The expedition failed to discover much that was new. Its main effect was to open a route for whale ships to the northern Baffin Bay and provoke Parry to re-explore Lancaster Sound and find a major portion of the North West Passage. Parry, Ross's lieutenant on the previous expedition, returned to the Arctic in 1819, and sailed 600 miles west beyond the "Croker Hills", thereby discovering the Parry Channel, the main axis of the North West Passage.
Partly to redeem his reputation, Ross proposed to use a shallow-draft steamship to break through the ice. The Admiralty was not interested, but he was able to convince the gin-magnate Felix Booth to finance this second Arctic expedition, which began in 1829. His ship was the Victory, a side-wheel steamer with paddles that could be lifted away from the ice and an experimental high-pressure boiler built by John Ericsson. The engine caused trouble and during the first winter, it was dumped on the shore. The ship carried four officers – John Ross, his nephew James Clark Ross, William Thom, surgeon George McDiarmid – and 19 men. The goal was Prince Regent Inlet at the west end of Baffin Island where Parry had lost his ship, the Fury, in 1825.
Ross left in May 1829. Baffin Bay was unusually ice-free and on August 6, he passed the point where he had turned back 10 years before. On August 11, he turned south into Prince Regent Inlet, and on August 11, reached Fury Beach, where Parry had abandoned his ship. The hulk was gone but there were heaps of stores on the beach, some of which he took. Continuing south he became the first European in the Gulf of Boothia, but by the end of September, he was blocked by ice 200 miles south of Fury Beach. He took winter quarters at Felix Harbor at the eastern tip of the Boothia Peninsula. In January 1830, a group of Netsilik Inuit arrived and provided food and information. For one of them, the ship's carpenter made a wooden leg.
In the spring of 1830, Ross's nephew James Clark Ross made several trips west into the interior. On April 9, 1830, he reached the west side of the Boothia Peninsula and in May crossed over ice to the north west shore of King William Island, assuming it was part of the mainland. It was mid-September before the ice broke part of its grip. The crew sawed through the shore ice and warped the ship into open water, but it was soon caught in the ice. October was spent warping and sawing the ship into Sheriff Bay where they spent their second winter only three miles from Felix Harbor. No Inuit arrived until the following April 1831. James Clark Ross crossed the Boothia Peninsula, and, on June 1, 1831, became the first European to reach the North Magnetic Pole. In August, the ship began to move but only managed to travel four miles before it got trapped in Victoria Harbor. By January 1832, it was clear that the ship would never get out. Ross's plan was to drag the ship's boats north to Fury Beach, collect provisions there, find open water and hope to be rescued by a whaler.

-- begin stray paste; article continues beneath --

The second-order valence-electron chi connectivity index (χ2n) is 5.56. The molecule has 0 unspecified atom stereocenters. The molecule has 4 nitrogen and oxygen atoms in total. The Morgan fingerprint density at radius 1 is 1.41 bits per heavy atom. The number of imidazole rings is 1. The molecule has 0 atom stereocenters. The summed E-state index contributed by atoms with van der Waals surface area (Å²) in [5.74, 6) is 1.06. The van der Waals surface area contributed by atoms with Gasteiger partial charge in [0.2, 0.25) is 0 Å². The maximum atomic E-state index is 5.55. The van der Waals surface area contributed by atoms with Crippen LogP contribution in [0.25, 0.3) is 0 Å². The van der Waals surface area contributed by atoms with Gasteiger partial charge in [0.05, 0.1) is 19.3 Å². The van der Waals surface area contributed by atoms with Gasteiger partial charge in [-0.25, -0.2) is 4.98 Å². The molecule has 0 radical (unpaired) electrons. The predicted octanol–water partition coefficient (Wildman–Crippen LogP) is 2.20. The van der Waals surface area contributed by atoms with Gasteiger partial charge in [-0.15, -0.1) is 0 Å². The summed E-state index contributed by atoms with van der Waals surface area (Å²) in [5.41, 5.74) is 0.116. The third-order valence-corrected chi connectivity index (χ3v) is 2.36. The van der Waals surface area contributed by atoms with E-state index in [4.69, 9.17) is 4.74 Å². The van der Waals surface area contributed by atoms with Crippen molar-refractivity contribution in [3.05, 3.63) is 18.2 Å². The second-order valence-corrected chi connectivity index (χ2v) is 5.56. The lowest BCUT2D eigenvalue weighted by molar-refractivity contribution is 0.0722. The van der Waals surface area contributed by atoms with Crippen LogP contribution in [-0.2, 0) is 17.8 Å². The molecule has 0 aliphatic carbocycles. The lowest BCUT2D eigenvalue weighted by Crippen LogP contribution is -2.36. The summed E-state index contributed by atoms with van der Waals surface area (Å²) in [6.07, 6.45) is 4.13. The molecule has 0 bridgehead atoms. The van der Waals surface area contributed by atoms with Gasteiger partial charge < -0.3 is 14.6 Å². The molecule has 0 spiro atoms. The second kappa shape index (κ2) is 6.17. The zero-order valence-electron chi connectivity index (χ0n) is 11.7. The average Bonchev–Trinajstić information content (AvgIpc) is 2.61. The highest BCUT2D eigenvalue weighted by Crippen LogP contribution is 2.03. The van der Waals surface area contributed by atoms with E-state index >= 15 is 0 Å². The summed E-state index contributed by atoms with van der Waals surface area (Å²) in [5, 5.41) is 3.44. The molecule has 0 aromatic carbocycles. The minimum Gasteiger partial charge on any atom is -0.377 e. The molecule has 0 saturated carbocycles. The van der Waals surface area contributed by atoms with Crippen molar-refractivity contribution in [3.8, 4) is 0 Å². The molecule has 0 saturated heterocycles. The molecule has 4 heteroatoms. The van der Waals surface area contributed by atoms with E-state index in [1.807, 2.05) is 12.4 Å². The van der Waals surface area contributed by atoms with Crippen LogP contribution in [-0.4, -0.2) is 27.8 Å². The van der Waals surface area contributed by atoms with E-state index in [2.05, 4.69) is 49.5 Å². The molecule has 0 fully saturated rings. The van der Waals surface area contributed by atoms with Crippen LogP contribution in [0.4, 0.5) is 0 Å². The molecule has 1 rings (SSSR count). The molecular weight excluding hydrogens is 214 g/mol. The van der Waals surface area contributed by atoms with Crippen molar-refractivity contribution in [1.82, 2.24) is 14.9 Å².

The expedition abandoned Victory on May 29, 1832. Ten days later, James Clark Ross returned from Fury Beach and reported that Fury's boats were repairable, which spared them the labor of dragging the boats. They reached Fury Beach on July 1, left in three boats on August 1, and reached Barrow Strait at the end of August. Finding an unbroken field of ice, they waited four weeks for the ice to melt, gave up, returned south, left their boats at Batty Bay, and walked to Fury Beach. On July 8, 1833, they left for Batty Bay and on August 14, saw open water for the first time. They left the next day and reached the head of Prince Regent Inlet. On August 26, they spotted a ship but it passed by. A few hours later, they were seen by another ship, which turned out to be Isabella which Ross had commanded in 1819. Had it not been for his 1819 discovery there would have been no whalers in the area. By October they were back in England.
Ross was presented to the King and given a knighthood. The crew were given double pay for the entire four years by the Admiralty even though they were not in the Royal Navy. This impressive experience, as well as the scientific and ethnological information gathered by Ross's team, brought him the renown that he had long sought. In comparison with other contemporary arctic explorers, this was a feat of heroic proportions and was probably due to the fact that Ross befriended and learned from the Inuit.
Once again, however, Ross encountered controversy with his cartography. In 1830, during the expedition, James Clark Ross had charted three islands in James Ross Strait and named them the Beaufort Islands. John Ross never saw the islands. Later, back in England, John Ross, using his authority as expedition leader, renamed the islands as the Clarence Islands, and even added a number of fictional islands to the group, in an apparent attempt to impress the new king, William IV. In 1833, Ross received gold medals from the English and French geographical societies, and various foreign orders, including Knight of the Royal Order of the Polar Star of Sweden, and in the following year, received a knighthood and was appointed a Companion of the Order of the Bath in Britain. He was as British consul at Stockholm in 1839, and remained at this post until 1846.
In 1850, at the age of 72, Ross undertook a third voyage to the Arctic regions, this time in search of the expedition party of Sir John Franklin, which proved unsuccessful.